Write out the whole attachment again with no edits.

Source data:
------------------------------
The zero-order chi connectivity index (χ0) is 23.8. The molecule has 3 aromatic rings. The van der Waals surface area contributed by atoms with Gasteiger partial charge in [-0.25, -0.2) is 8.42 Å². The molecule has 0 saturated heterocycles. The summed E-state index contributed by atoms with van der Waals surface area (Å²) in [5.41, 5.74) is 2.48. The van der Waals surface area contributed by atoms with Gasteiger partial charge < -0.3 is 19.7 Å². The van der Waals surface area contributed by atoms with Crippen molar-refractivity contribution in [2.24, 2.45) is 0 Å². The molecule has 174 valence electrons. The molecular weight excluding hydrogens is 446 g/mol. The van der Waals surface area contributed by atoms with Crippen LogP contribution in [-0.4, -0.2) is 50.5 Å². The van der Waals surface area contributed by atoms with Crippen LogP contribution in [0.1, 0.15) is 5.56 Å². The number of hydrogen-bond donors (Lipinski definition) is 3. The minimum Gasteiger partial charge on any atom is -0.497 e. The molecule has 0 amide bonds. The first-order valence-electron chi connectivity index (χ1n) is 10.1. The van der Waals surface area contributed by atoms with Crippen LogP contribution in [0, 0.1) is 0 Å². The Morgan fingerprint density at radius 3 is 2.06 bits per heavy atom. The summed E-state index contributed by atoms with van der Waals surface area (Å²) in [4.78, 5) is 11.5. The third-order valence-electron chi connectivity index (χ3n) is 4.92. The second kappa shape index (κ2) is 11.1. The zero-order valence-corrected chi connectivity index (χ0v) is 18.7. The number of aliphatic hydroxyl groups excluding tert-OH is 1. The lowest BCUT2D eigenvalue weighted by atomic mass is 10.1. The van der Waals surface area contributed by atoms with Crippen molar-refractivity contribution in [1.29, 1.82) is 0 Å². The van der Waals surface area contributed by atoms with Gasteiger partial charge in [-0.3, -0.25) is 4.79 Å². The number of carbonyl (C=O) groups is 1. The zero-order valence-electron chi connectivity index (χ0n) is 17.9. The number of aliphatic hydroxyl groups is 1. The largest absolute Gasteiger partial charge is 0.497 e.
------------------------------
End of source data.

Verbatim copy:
The zero-order chi connectivity index (χ0) is 23.8. The molecule has 3 aromatic rings. The van der Waals surface area contributed by atoms with Gasteiger partial charge in [-0.25, -0.2) is 8.42 Å². The molecule has 0 saturated heterocycles. The summed E-state index contributed by atoms with van der Waals surface area (Å²) in [5.41, 5.74) is 2.48. The van der Waals surface area contributed by atoms with Gasteiger partial charge < -0.3 is 19.7 Å². The van der Waals surface area contributed by atoms with Crippen molar-refractivity contribution in [2.24, 2.45) is 0 Å². The molecule has 174 valence electrons. The molecular weight excluding hydrogens is 446 g/mol. The van der Waals surface area contributed by atoms with Crippen LogP contribution in [-0.4, -0.2) is 50.5 Å². The van der Waals surface area contributed by atoms with Crippen LogP contribution in [0.1, 0.15) is 5.56 Å². The number of hydrogen-bond donors (Lipinski definition) is 3. The minimum Gasteiger partial charge on any atom is -0.497 e. The molecule has 0 amide bonds. The first-order valence-electron chi connectivity index (χ1n) is 10.1. The van der Waals surface area contributed by atoms with Crippen LogP contribution in [0, 0.1) is 0 Å². The Morgan fingerprint density at radius 3 is 2.06 bits per heavy atom. The summed E-state index contributed by atoms with van der Waals surface area (Å²) in [4.78, 5) is 11.5. The third-order valence-electron chi connectivity index (χ3n) is 4.92. The second kappa shape index (κ2) is 11.1. The zero-order valence-corrected chi connectivity index (χ0v) is 18.7. The number of aliphatic hydroxyl groups excluding tert-OH is 1. The lowest BCUT2D eigenvalue weighted by atomic mass is 10.1. The van der Waals surface area contributed by atoms with Crippen molar-refractivity contribution in [1.29, 1.82) is 0 Å². The van der Waals surface area contributed by atoms with Gasteiger partial charge in [-0.3, -0.25) is 4.79 Å². The number of carbonyl (C=O) groups is 1. The zero-order valence-electron chi connectivity index (χ0n) is 17.9. The number of aliphatic hydroxyl groups is 1. The largest absolute Gasteiger partial charge is 0.497 e.